There they saw an old woman with one eye blind who held a three-year-old girl. Both looked very dirty and ugly. The old man pointed to the girl and said to Wei Gu, “That’s your wife.” Wei Gu angrily asked, “Can I kill her?” The old man responded, “This girl is destined to be very wealthy and enjoy life’s blessings together with you. How can you kill her?” Then the old man disappeared.

Wei Gu sharpened a knife after he went back home. He gave the knife to his servant and told him, “You’ve always handled matters well. If you can kill this girl for me, I’ll reward you with 10,000 coins.” The servant promised to carry out Wei Gu’s wish. He went to the market hiding the knife in his sleeve. He waited for a chaotic moment when there were lots of people jostling around. He stabbed the girl and hurried away.

After the servant returned, Wei Gu asked, “Did you stab her?” The servant replied, “I tried to stab her heart, but missed the target, and stabbed her between the eyebrows instead.”

Wei Gu continued proposing marriages with no success. Another 14 years went by when, owing to his late father’s contacts, he was offered a job working for Wang Tai, a defense officer at Xiangzhou. Wei Gu was put in charge of interrogating prisoners. Wang Tai gave him his daughter’s hand in marriage because he found Wei Gu to be quite capable. Wei Gu’s wife was between 16 and 17 years old and beautiful. Wei Gu was very pleased. However, he found his wife always put a small artificial flower between her eyebrows and would never remove it, even when taking a bath.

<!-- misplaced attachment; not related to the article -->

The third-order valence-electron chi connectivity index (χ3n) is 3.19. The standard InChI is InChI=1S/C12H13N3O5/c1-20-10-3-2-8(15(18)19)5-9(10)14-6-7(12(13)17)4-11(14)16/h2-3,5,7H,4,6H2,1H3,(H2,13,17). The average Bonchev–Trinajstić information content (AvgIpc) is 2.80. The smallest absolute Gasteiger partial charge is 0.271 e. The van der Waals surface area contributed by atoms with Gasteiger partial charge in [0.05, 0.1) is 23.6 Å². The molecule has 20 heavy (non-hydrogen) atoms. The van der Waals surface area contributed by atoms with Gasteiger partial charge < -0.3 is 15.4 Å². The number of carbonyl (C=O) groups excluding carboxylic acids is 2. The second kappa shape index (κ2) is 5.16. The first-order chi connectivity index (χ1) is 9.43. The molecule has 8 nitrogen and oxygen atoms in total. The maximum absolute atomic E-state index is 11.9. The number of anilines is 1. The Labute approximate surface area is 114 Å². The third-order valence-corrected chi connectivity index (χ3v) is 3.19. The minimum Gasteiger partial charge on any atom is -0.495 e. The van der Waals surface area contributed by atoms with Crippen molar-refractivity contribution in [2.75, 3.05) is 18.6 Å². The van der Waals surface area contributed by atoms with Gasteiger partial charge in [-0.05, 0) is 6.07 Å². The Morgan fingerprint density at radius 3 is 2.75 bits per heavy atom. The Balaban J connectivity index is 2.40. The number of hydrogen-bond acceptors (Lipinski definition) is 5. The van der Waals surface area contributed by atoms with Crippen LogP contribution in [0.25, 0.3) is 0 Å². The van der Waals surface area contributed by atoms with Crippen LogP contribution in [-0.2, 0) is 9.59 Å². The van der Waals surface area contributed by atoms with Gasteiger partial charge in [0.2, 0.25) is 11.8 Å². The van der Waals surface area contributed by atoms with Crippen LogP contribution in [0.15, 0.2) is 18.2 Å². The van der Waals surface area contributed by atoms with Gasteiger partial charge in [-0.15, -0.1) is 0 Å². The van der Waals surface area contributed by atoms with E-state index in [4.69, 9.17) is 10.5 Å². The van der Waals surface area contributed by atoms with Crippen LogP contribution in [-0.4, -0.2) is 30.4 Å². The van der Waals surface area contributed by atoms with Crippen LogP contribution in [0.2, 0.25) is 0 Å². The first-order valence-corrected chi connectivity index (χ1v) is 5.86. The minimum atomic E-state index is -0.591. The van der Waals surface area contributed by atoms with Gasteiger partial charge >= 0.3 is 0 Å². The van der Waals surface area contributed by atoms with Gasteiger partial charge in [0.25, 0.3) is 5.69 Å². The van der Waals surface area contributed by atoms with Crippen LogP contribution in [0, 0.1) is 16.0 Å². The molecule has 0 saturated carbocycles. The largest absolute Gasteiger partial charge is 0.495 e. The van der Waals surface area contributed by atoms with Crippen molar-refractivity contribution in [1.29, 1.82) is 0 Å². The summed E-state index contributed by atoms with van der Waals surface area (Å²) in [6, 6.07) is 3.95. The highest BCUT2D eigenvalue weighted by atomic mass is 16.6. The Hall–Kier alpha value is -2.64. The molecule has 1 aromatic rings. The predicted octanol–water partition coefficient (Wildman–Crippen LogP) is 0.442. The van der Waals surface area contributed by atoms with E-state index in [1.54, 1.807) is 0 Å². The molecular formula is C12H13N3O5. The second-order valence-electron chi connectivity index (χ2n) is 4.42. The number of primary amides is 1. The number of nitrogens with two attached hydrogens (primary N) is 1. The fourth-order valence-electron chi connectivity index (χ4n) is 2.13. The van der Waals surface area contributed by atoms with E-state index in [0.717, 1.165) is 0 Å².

At the end of the year, he asked his wife why she always wore an artificial flower between her eyebrows. She told him in tears, “I’m actually Wang Tai’s niece, not his daughter. My father was the head of a county and died in office. I was a baby at the time. My mother and brother died soon after. The only property my parents left me was a house south of the city of Song. I lived there with my nanny, Chen. We survived by selling vegetables. Chen felt sorry for me and always took care of me. When I was three, Chen took me to the market where a crazy man stabbed me between my eyebrows leaving a scar, which I cover up with an artificial flower. About 7 or 8 years later, my uncle came to Lulong to take up a position. He adopted me as his daughter and I moved in with him and subsequently married you.”

Wei Gu asked, “Did nanny Chen have one blind eye?” His wife said, “Yes, how did you know?” Wei Gu confessed, “That crazy man was actually sent by me.” Then he told his wife the whole story.

Thereafter, the couple became even more respectful of each other. Later they had a son, named Wei Kun, who became the governor of Yanmen. His mother also received high honors from the throne because of him.

Destiny cannot be changed by man. When the mayor of Song City learned about this incident, he named that hotel west of Longxing Temple the “Engagement Hotel.”

Ever since then, nuptial intermediaries are referred to as “The Old Man in the Moonlight.”

Source: Records of Mystical and Weird Things

Read the original Chinese article: http://www.zhengjian.org/zj/articles/2003/6/19/22151.html

Last Updated
Oct 15, 2009

Advertisements

Leave a Comment »

RSS feed for comments on this post. TrackBack URI

Leave a Reply

Fill in your details below or click an icon to log in:

WordPress.com Logo

You are commenting using your WordPress.com account. Log Out / Change )

Twitter picture

You are commenting using your Twitter account. Log Out / Change )

Facebook photo

You are commenting using your Facebook account. Log Out / Change )

Google+ photo

You are commenting using your Google+ account. Log Out / Change )

Connecting to %s

Blog at WordPress.com.
Entries and comments feeds.

%d bloggers like this: